by Elizabeth Aldrich | July 20, 2020
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Your budget probably won't follow the personal finance rule of thumb.
If you're making minimum wage, you might be more focused on survival than sticking to a proper budget.
The federal minimum wage still sits at $7.25 per hour -- where it's been since 2009 -- which is $15,080 per year before taxes, assuming a full-time work week. This is just above the poverty line if you live alone, and below the poverty line if you have even one dependent.
Finding better-paying work or fighting for a higher minimum wage might be your long-term goal, but in the meantime, here's what your budget should look like when you're making minimum wage.
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The 50/30/20 rule is a budgeting rule of thumb that states that:
Unfortunately, it can be the 50/30/20 rule has some problems when you're making minimum wage. The national median rent for a one-bedroom apartment was $1,078 as of December 2019, which is more than many people making minimum wage take home in a month. Rent alone may take up more than half of your income.
Try to find solutions that will get your budget as close to this rule of thumb as possible. That might mean getting an extra roommate or moving in with family to cut housing costs. It might mean applying for food stamps, as discussed below, to lower those grocery bills.
Once you've minimized your fixed costs, adjust the other two categories accordingly. If your fixed costs are still taking up 65% of your income, you might only be able to dedicate 20% of your income to wants and 15% of your income to savings until you've achieved a higher wage. The most important thing is that you create a budget and stick to it.
Looking at the numbers above, it might be tempting to cut out the "savings" category entirely. If you did that, you could dedicate 70% of your income to needs and 30% to wants, maybe even freeing up enough funds to live without a roommate.
However, consider what might happen if you end up needing to pay for a $500 car repair or hospital bill. With no savings, you might have to rely on a credit card -- if you're able to qualify for one -- that will result in another monthly payment, plus interest fees. If you find it hard to fit saving into your budget now, fitting additional debt into your budget later will be even harder.
That being said, it's understandable if you're unable to save 20% of your income while making minimum wage. Even $50 or $100 a month will feel like a lot. But if you can stash it away in a free savings account, it's enough to make a saving habit second nature. As your income increases, you can increase the amount you save accordingly until you hit 20%.
If you're making minimum wage, there's a good chance you could qualify for some form of government assistance. This can help minimize your fixed costs and add breathing room to a stressful budget.
Here are some common forms of government assistance for minimum wage workers. You might not qualify for them, but it's always worth applying.
The Supplemental Nutrition Assistance Program (SNAP) program -- formerly known as "food stamps" -- provides a monthly food benefit to eligible low-income individuals that can be used to purchase groceries. You can contact your local SNAP office to find out if you qualify.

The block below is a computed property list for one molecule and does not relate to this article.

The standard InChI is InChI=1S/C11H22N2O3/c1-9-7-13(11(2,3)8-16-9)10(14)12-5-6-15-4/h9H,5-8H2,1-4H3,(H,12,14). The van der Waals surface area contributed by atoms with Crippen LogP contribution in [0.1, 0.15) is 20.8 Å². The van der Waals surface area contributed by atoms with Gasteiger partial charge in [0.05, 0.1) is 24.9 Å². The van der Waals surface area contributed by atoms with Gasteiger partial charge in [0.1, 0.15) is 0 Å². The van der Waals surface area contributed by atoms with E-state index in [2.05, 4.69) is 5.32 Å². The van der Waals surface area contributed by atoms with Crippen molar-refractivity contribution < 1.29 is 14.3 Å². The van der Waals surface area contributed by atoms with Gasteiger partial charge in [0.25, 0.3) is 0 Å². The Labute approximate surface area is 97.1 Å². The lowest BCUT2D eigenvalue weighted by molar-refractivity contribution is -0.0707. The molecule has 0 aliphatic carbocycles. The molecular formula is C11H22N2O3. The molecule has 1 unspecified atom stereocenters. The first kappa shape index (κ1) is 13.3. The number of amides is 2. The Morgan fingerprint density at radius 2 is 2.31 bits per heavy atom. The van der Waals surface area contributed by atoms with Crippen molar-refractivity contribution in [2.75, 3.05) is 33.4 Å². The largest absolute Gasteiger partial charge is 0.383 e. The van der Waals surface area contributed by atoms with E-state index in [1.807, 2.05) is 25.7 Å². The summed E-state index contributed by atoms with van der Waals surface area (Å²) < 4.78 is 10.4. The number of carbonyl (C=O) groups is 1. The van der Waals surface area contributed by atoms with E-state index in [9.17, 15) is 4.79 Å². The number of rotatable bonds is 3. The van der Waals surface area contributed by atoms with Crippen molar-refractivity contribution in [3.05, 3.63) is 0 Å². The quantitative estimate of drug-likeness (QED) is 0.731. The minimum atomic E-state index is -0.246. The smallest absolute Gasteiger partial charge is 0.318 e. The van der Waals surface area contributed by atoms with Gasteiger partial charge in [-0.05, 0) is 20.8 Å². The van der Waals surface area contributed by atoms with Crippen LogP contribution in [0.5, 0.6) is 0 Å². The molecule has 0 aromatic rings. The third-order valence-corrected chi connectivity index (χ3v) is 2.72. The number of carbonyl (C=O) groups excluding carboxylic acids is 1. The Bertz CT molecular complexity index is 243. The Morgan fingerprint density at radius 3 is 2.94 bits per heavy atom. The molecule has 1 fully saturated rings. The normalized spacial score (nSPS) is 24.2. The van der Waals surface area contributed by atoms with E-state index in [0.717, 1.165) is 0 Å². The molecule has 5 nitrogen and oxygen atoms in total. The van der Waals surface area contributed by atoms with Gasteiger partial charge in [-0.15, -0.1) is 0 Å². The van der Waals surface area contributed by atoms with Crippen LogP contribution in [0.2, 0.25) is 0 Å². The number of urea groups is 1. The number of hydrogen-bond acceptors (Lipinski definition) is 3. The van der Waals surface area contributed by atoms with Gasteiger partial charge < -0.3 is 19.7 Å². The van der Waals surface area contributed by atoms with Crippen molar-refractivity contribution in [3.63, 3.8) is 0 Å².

Medicaid provides healthcare coverage to eligible low-income individuals. In the event of a medical emergency, having this coverage could save you a lot of money. Contact your state's Medicaid program to find out if you qualify.
From low-income housing to rent relief to the Housing Choice Voucher Program, (formerly known as Section 8), there are a number of government programs designed to help you secure affordable housing. Research your options and take advantage of any you might qualify for.
You'll also find federal, state, and local programs that help low-income individuals cover the cost of childcare, prescription medication, therapy, public transportation, and many other crucial services. As long as minimum wage remains at or below the poverty level, it's important to take advantage of these programs to ease your financial burden and create room in your budget.
For most people, making minimum wage isn't sustainable, and cutting costs is only half of the budgeting equation. The other side is increasing your income.
You can seek out ways to supplement your income, whether that's picking up a side gig or starting your own business on the side. However, if you prefer the security of a full-time job, your energy might be better used aiming for higher pay and better benefits in your current line of work. Research the market value of your job and ask your boss for a raise, focusing on your accomplishments. If negotiating doesn't produce results, it might be time to search for a job that pays better, or change your line of work altogether to something more lucrative -- just make sure you've secured work before quitting your current job.
If you don't feel you're earning enough to make a living, you can also push for an increase in the minimum wage. The Raise the Wage Act, which would have increased the federal minimum wage to $15 per hour by 2025, is unlikely to be passed by the Senate. However, you can still pressure your elected officials to support increases in the minimum wage and vote for representatives who share your concerns in upcoming elections. Localizing your efforts toward changing your state's minimum wage might be even more effective.
It's important to make your voice heard, but it's also important to protect your financial future in any way you can. Creating a budget and sticking to it will help you achieve some security while you work toward a higher wage.
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